Most punk fans know Alicia Armendariz as Alice Bag, the lead singer of The Bags, the group featured copiously in 1981 punk doc The Decline of Western Civilization.
But Armendariz has another story to tell, and her new book Violence Girl- East L.A. Rage to Hollywood Stage- A Chicana Punk Story (Feral House), compiles her recollections from throughout her life. It's a bold and engaging memoir that offers not only a glimpse into Los Angeles' early hardcore scene, but also tells a tale of growing up in a close-knit Latino family in East L.A. in the '60s and '70s.
At her Saturday book signing party at La De Jesus Gallery at Soap Plant/Wacko, Bag offered both, reading excerpts from the book and performing songs reflecting them.
Accompanied by Lisa Flores and Lee Joseph, Bag started off with a ranchera classic, "Monedita de Oro," and told a childhood tale about using Barbie dolls to do "coochie-coochie" to herself, "down there."
Then she read about a legendary Orpheum punk show where The Germs, The Zeros and The Weirdos took the stage for the first time. (Her boyfriend at the time, Nickey Beat, was The Weirdos' drummer.) She followed that up with a classic Bags tune, "Babylonian Gorgon." A bit about the formation of The Bags was followed by a wild ditty from one of her post-Bags projects (with famed performance artist Vaginal Creme Davis) called Cholita. The song: "Beans Are Not Enough," inspired a sing-along.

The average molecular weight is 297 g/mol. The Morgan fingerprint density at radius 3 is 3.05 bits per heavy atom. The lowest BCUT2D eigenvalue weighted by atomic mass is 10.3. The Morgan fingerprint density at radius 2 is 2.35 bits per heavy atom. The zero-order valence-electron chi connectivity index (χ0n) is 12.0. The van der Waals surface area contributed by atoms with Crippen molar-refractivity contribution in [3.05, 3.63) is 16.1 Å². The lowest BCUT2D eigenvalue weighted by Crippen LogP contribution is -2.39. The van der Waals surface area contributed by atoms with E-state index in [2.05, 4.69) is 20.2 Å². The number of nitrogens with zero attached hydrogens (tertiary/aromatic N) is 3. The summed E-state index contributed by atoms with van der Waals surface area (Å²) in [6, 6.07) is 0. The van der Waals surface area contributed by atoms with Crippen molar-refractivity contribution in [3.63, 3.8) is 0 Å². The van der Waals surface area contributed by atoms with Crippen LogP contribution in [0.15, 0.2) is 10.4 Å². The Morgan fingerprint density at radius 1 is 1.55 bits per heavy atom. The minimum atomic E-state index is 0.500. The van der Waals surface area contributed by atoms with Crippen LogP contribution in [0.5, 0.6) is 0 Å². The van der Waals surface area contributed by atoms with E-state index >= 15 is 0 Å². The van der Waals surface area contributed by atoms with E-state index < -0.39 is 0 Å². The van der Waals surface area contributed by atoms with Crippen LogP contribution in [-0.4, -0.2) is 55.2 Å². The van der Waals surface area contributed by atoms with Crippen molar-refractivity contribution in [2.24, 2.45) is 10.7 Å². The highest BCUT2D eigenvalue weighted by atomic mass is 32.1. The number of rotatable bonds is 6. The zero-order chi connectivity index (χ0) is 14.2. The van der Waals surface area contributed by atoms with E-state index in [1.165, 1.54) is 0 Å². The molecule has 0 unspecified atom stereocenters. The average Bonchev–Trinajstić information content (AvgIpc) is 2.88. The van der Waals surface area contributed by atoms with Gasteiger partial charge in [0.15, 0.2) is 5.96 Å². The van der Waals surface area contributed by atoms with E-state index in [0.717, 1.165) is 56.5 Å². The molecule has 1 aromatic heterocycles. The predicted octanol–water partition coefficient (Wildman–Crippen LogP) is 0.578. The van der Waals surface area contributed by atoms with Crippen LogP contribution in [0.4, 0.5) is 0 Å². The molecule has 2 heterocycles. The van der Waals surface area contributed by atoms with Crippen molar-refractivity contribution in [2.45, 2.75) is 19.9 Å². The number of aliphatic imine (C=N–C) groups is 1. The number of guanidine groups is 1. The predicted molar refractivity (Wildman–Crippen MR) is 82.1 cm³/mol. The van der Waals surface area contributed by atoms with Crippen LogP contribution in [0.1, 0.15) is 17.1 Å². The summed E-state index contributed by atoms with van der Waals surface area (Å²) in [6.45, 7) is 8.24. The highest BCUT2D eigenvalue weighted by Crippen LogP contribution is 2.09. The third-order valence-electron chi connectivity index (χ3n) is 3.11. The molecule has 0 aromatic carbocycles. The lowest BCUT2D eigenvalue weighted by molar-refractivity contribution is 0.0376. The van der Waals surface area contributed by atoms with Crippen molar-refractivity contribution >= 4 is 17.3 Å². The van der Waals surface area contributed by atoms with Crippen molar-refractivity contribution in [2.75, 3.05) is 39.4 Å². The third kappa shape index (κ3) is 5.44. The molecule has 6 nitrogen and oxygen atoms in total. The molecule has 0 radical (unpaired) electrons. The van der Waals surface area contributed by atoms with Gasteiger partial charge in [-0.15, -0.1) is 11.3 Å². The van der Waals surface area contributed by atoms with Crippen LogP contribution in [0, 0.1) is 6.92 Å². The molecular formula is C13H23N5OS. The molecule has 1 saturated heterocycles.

Fans in attendance included older, seasoned punks and fresh-faced youngsters in old-school punk gear -- leather jackets and colored hair.
Clearly, Bag's influence on new punkettes endures. Decline is pretty much standard viewing for disenfranchised youth and Penelope Spheeris' choice to spotlight Bag and Exene Cervenka surely encouraged future generations of girl punks to give music a go. It also set the stage for the scene's biggest band -- The Go-Go's -- to break through. (Belinda Carlisle, in fact, makes an appearance in Violence Girl.)
Bag is now a teacher in Arizona with three grown daughters. She says a section of her "Women In L.A. Punk" blog -- in which she interviews women pioneers on the scene -- has helped put her in touch with young female fans.
"My blog is read by a lot of kids," she tells us. "I really needed to give a voice to the women. It was an incredible time in history." It has helped some "claim their space on the dance floor," she goes on. "If they do that, they might claim their space in other areas as well."
Bag says her Latino background was never a big deal in the diverse Hollywood music scene, but her heritage is surely inspiring to Latino punks of today who know her story. Regardless, East LA still seems to be fertile ground for ferocious music makers.
"The scene was more inclusive back then," says Bag, who also played with Castration Squad and later El Vez. "We all felt like outcasts, regardless of our ethnicities. I didn't even consider the color of my skin."
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Initially, the Bags wore, well, bags over their heads, as an expression of anonymous liberation. But that idea was scrapped after a few shows. Why?
"I blame [The Germs'] Darby Crash," says Bag. "He would always stand in the front of the stage and try to rip off my bag. He was fixated and I spent most of the show trying keep my bag away from him. I finally stopped. "
Alice Bag will read and perform again on Sat., Oct. 22, 7 p.m., at Antebellum Gallery, 1643 N. Las Palmas, Hollywood. The event is a "Bag Head Party." Guests are encouraged to wear bags and the best ones will get a special prize from Alice. Facebook invite here.